Memoryscapes (digital, locational, imagined) NUBS 4.23
Jul 06, 2023 11:00 - 12:30(Europe/London)
20230706T1100 20230706T1230 Europe/London 6.18. Mapping memoryscapes NUBS 4.23 MSA Conference Newcastle 2023
22 attendees saved this session
Mapping Memory of the ‘Everyday’- A Study on Digital Archives of Journalistic Photographs in Post Pandemic India.
Individual paperMemoryscapes (digital, locational, imagined) 11:00 AM - 12:30 PM (Europe/London) 2023/07/06 10:00:00 UTC - 2023/07/06 11:30:00 UTC
The twenty-first century archival turn along with destabilizing thoughts on ownership, authenticity, and remediation also raises pertinent questions on the multicentricity in archival memory. Visual complexity (Jay 95) and 'tacit knowing' (Polanyi 34) that we seem to have transcended crystallized into digital chaos, reinforcing and restructuring 'the macula', especially with the onset of Covid-19 in India. The pandemic further condensed what Shoshana Zuboff calls the 'behavioural surplus', where our already broadcasted privacy into the global data ecosystem determining our 'everyday' transformed into inevitable structures of security and sustenance. This 'architecture of oppression' nullifies the chaos and deconstructs 'event-oriented sense of time', essentially locating us in a historical 'moment of danger' where we are trapped in a targeted, polarized, manipulated, pandemic-reconfigured urban digital space. 
The "eventful" which occurred outside of the digital world swiftly dissolved into a series of "unprecedented happenings" which we had to access online, gradually liquefying into numerous far-off "unevents." The bio-bubble fundamentally warped and validated our perception of reality in relation to digital screen time- shifting 'meaning- making' immediately online.  This paper, therefore, attempts a textual study of journalistic photographs of a few feministic and anti-caste movements in Kerala and India before the onset of the pandemic and traces the visual economy of these photographs through two tangents- representation of caste and gender over the period in the respective digital archives. It ponders over the idea of an 'event' generally political and how the pandemic-induced bio-bubble affected these political 'events' into becoming 'un-events' and interrogates how this 'architecture of oppression' nullified both these representations- caste and gender during the pandemic. It proposes that the un-eventful, essentially repetitive codified our memory sourced on the digital-visual into what Alison Landsberg calls the 'Prosthetic memory" and that this whole process was regulated and executed by what Shoshana Zuboff calls "surveillance capitalism." The paper also enquires into the possibilities of utilizing these digital 'memoryscapes' of everyday as tools of 'counter-memory' and 'microhistory', especially with the new 'Digital India Act' and attempts to examine the mediation between individual digital mobility, digital archives, and collective prosthetic memory in reclaiming 'the oppressed past' from 'homogenous empty time', especially in post-pandemic India.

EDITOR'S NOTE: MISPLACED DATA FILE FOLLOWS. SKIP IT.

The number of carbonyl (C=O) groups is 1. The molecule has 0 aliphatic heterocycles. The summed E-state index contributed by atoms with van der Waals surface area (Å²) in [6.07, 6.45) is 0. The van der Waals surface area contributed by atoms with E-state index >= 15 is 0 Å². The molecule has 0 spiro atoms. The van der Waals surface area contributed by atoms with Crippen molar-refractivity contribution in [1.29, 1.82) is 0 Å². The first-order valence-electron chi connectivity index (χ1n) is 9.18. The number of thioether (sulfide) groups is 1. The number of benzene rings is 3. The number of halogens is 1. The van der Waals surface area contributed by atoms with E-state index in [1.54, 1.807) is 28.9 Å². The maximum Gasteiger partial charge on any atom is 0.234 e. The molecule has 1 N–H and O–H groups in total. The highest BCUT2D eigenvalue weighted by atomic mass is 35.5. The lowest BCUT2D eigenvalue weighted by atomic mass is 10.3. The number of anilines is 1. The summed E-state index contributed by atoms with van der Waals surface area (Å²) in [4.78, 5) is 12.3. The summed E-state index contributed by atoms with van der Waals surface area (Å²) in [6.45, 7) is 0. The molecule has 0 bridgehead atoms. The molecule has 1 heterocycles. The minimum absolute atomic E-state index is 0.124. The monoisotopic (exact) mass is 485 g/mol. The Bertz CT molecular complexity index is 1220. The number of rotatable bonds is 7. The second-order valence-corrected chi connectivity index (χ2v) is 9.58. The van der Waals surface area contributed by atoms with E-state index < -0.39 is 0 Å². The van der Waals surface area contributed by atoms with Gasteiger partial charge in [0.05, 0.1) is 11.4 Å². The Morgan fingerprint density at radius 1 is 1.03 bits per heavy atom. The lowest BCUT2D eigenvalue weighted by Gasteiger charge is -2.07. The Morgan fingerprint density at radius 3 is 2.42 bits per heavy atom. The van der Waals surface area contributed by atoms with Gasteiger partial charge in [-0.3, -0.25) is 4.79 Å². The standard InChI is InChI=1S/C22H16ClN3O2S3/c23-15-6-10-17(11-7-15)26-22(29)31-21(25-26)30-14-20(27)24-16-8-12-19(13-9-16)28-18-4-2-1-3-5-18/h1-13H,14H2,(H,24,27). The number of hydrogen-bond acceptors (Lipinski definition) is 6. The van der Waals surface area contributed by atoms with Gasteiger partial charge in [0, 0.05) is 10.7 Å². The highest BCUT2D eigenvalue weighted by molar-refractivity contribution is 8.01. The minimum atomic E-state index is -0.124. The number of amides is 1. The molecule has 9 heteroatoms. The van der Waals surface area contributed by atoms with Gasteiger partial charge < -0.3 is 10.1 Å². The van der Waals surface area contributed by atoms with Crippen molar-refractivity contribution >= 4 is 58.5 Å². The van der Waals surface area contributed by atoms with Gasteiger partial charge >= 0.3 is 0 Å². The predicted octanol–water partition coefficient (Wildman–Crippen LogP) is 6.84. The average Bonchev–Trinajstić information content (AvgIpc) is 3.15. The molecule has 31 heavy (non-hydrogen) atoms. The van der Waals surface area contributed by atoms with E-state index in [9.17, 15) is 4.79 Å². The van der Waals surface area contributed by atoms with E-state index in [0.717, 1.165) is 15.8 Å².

Greeshma C P
Research Scholar , The English And Foreign Languages University, Hyderabad, India.
The Role of Civic Authorities and Alternative Vested Interest Groups in Commemorating National History at Local Heritage Sites; Or, Where Are England’s Civil War Battlefield Museums?
Individual paperMemoryscapes (digital, locational, imagined) 02:00 PM - 03:30 PM (Europe/London) 2023/07/06 13:00:00 UTC - 2023/07/06 14:30:00 UTC
Motoring around rural England, Lord Halifax told local newspapers in 1948, he had been struck by the sheer lack of attention to commemorating England's great battlefields. Even at Naseby, perhaps the most significant battle of the English Civil War, the only memorial was a solitary obelisk. In contrast, he observed, through the memorials and museums at Gettysburg in the USA "one was able to see just what had happened throughout the battle". It was, he concluded, due to a sorry lack of interest in Britain's military past. 
This paper will explore how the battlefields of the English Civil War have been memorialized, from the early attempts at commemoration through family and dynastic memorials through to continued struggle of passionate groups to build memorials, visitor centres, and museums on these sites. Drawing on newspapers, campaign materials, online discussion, and the records of heritage projects both successful and failed, it will trace the key battlefields of the war – especially Edgehill, Marston Moor, and Naseby – from the end of the conflict in 1649 through to the present day.
In doing so it will explore how these case studies offer up a fascinating insight into the roles of civic authorities and vested interest groups in trying to commemorate national history at these local sites. Whilst issues of land-ownership and competing jurisdictions have influenced attempts to commemorate the battle sites, in others those involved have been drawn into difficult negotiations over what is both desirable and possible when it comes to national history on a local level. How national history is enacted, drawn upon, and reframed on a local level, this paper will show, is intimately connected to how England's Civil War battlefields have been presented, or neglected, for public engagement.   
Sarah Betts
Doctoral Candidate, University Of York
Memory and Non-Hegemonic Knowledge under Socialism. Occult Actors in Poland before 1989
Individual paperBeyond Disciplinary Communities 00:00 Midnight - 11:00 PM (Europe/London) 2023/07/05 23:00:00 UTC - 2023/07/06 22:00:00 UTC